At the top I was out of breath but the scenery was worth it. I still had more time before I had to turn around so I looked up at the next section of the wall. A guy who had just come down said it was great and that they have beer. I thought he was being silly, the joke is that at the top of anything there is beer (or cake or a helicopter or a waterslide). I looked at the can in his hand and realized he was serious. Damn I had to go get a beer. So I continued, huffing and puffing up the Great Stairmaster. When I thought I couldn’t go further pushed myself to keep going, I still had time. I finally reached the top where the wall ended. In fact the wall kept going but it was the original wall, crumbly and broken unlike the refurbished wall I had hiked up. I bought a celebratory beer and carefully descended, snapping beer selfies along the way. I walked down the final staircase back to the shuttle as the sun set.
The Great Firewall
China has a firewall on internet traffic which blocks many websites like Facebook and Google. Even though it’s blocked the Chinese president has a page on Facebook which I find a bit odd. Within China there are similar services that people use like Wechat, a messaging and social network app that combines Facebook with Instagram and Whatsapp. Some people use a VPN (virtual private network) as a way to get through the wall as I have been doing but I have heard these can be unreliable so luckily mine has held up.
I learned from expat friends about the Golden Shield, as China calls it, which catches posts by keyword and then it is manually reviewed by one of 50,000 to 75,000 reviewers, no one knows how many. There are also the three T’s: Tibet, Taiwan and Tiananmen; if you search for any of these without a VPN then you will show up on their radar screens. Don’t worry China can’t find me, most days I forget where I am.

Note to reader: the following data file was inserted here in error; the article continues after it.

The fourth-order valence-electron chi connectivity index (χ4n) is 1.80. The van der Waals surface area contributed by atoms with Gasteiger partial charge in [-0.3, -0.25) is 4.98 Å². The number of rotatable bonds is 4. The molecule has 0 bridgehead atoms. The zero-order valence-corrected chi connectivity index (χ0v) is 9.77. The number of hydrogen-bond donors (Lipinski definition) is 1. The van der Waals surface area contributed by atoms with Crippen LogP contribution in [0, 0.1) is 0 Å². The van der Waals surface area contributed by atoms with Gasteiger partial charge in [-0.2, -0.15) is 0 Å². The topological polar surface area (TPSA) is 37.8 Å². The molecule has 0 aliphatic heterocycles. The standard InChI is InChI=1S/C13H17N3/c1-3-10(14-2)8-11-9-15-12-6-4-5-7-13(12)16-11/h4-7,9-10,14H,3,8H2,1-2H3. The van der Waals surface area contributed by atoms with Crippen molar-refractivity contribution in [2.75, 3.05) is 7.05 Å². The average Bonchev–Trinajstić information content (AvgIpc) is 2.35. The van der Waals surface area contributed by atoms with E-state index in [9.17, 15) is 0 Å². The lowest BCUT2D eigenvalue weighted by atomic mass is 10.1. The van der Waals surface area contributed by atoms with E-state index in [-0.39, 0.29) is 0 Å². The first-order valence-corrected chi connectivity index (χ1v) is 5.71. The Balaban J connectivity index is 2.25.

No Punning Indoors
On the note of Chinese surveillance in December puns and plays on language were outlawed in Chinese media. I asked about the reasoning behind the word play crackdown and actually it has nothing to do with Chinese pun-haters.
Mandarin is a tonal language so saying the same word (yes.) with a different tone (yes?) changes the meaning of the word. There are also many words that have the same tones but mean something different based on the context, like in English “tea” and “tee”. They sound the same so when speaking you would use the context to understand if someone wants a hot beverage or to play golf. There’s even a poem with only the sound “sh” emphasizing the tonal language.
In China people use these words as a code to discuss subjects that could be controversial or monitored. For example the word “river crab” sounds very similar to “harmonious society” in Chinese. The government justifies its censorship by saying that it is essential in order to have a harmonious society. Therefore to say something was censored you would say that it was “river crabbed” or “harmonized”. There is a website dedicated to tracking all of the euphemisms for politically taboo topics and this is what the government is trying to crack down on. Sometimes a river crab is more than a river crab.